TaskRabbit reached out with an email to clients to let them know of changes in its cancellation fee policy. The company provides a “gig economy” service that connects customers with people willing and able to do household chores, such as moving furniture or mounting flat-panel TVs.
The email informed customers that TaskRabbit will allow them to cancel or reschedule a task within 24 hours of the start time due to illness. It also alerts customers that “taskers,” the independent contractors who accept the assignments, have been advised to reschedule if they have symptoms consistent with COVID-19.
This is a win-win for the brand and customers–it provides more flexibility for customers and helps TaskRabbit to remove a barrier that can prevent customers from committing. Brands that offer more flexibility in times of uncertainty can win more business and demonstrate their customer commitment.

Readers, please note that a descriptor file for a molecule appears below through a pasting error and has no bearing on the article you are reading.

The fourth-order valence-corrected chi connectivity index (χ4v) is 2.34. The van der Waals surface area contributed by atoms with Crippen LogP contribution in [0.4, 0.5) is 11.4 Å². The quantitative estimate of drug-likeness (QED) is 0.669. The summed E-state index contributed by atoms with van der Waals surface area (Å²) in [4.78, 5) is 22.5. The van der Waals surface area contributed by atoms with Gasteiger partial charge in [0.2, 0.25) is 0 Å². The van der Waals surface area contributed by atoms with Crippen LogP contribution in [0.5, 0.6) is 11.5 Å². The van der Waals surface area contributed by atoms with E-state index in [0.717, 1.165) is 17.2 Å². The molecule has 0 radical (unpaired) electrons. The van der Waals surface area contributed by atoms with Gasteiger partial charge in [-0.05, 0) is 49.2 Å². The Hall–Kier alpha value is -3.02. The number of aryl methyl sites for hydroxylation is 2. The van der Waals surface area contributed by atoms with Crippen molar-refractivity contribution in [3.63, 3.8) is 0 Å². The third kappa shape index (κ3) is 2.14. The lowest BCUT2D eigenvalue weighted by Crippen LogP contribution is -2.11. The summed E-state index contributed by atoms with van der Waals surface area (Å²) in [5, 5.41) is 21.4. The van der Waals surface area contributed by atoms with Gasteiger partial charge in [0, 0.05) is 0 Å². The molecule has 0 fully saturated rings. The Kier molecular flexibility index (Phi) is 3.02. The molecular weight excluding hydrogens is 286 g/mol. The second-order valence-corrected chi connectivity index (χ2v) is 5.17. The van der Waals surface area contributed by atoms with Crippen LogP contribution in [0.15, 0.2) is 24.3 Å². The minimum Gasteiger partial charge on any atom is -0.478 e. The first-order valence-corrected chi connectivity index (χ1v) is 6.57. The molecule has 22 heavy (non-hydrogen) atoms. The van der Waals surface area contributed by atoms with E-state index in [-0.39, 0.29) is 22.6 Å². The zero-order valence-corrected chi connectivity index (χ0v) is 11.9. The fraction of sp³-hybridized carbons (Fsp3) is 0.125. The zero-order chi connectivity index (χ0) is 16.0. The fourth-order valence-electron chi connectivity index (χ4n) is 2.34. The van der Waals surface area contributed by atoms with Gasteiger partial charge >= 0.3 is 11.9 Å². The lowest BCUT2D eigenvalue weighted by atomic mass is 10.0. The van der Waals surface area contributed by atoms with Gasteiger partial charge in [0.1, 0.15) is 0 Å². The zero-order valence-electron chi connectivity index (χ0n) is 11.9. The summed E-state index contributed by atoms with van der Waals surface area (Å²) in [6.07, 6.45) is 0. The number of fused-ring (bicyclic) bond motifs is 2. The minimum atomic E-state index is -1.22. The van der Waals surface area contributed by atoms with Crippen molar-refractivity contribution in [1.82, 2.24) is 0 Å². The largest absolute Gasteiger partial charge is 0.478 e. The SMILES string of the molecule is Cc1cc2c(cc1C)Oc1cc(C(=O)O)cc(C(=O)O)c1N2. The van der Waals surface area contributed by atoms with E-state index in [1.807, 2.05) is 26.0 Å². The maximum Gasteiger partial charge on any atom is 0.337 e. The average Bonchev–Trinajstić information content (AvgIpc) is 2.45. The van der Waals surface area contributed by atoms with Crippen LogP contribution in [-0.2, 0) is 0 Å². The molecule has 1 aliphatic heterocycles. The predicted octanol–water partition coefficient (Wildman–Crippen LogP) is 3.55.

United: Book now knowing you have flexibility
Similar to TaskRabbit, United sent an email to customers to alert them of a change to its policies, thus helping the brand secure more business and removing a potential objection of customers considering travel during the epidemic. United is waiving change fees for travel booked in March. This is good for customers–more flexibility and less risk–and good for the brand–lowering barriers that may prevent purchases.
These brands are not alone. Instacart launched a new feature, Leave at My Door Delivery, to encourage orders from customers who may not want to interact with others. Delta created a COVID-19 hub on its website to keep flyers apprised of changes in its policies and share suggestions to maintain health while traveling. Disney Cruise Line altered its cancellation policy to permit guests to change their reservation up until the day before embarkation and receive a 100% cruise credit.